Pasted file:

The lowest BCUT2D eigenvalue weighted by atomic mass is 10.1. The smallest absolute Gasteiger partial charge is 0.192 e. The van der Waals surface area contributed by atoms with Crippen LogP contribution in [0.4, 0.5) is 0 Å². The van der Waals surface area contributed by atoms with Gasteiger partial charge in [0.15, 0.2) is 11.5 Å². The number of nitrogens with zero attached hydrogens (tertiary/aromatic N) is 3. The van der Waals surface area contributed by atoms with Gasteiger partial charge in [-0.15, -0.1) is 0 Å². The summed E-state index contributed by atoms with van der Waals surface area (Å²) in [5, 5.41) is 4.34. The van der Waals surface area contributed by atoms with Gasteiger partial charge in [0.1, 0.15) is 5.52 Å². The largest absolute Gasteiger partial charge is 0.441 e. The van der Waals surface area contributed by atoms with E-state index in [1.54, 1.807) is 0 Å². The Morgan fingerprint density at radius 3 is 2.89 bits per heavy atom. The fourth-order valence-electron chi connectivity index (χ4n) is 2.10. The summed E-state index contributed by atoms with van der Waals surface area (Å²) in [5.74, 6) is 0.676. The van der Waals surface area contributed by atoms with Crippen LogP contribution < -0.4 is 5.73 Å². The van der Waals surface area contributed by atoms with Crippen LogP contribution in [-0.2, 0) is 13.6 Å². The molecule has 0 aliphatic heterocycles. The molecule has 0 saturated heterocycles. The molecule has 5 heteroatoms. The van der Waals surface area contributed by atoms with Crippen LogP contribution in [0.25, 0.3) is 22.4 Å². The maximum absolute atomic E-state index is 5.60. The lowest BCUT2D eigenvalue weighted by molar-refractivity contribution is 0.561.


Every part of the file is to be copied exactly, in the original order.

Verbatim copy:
The lowest BCUT2D eigenvalue weighted by atomic mass is 10.1. The smallest absolute Gasteiger partial charge is 0.192 e. The van der Waals surface area contributed by atoms with Crippen LogP contribution in [0.4, 0.5) is 0 Å². The van der Waals surface area contributed by atoms with Gasteiger partial charge in [0.15, 0.2) is 11.5 Å². The number of nitrogens with zero attached hydrogens (tertiary/aromatic N) is 3. The van der Waals surface area contributed by atoms with Gasteiger partial charge in [-0.15, -0.1) is 0 Å². The summed E-state index contributed by atoms with van der Waals surface area (Å²) in [5, 5.41) is 4.34. The van der Waals surface area contributed by atoms with Gasteiger partial charge in [0.1, 0.15) is 5.52 Å². The largest absolute Gasteiger partial charge is 0.441 e. The van der Waals surface area contributed by atoms with E-state index in [1.54, 1.807) is 0 Å². The Morgan fingerprint density at radius 3 is 2.89 bits per heavy atom. The fourth-order valence-electron chi connectivity index (χ4n) is 2.10. The summed E-state index contributed by atoms with van der Waals surface area (Å²) in [5.74, 6) is 0.676. The van der Waals surface area contributed by atoms with Crippen LogP contribution < -0.4 is 5.73 Å². The van der Waals surface area contributed by atoms with Crippen LogP contribution in [-0.2, 0) is 13.6 Å². The molecule has 0 aliphatic heterocycles. The molecule has 0 saturated heterocycles. The molecule has 5 heteroatoms. The van der Waals surface area contributed by atoms with Crippen LogP contribution in [0.25, 0.3) is 22.4 Å². The maximum absolute atomic E-state index is 5.60. The lowest BCUT2D eigenvalue weighted by molar-refractivity contribution is 0.561.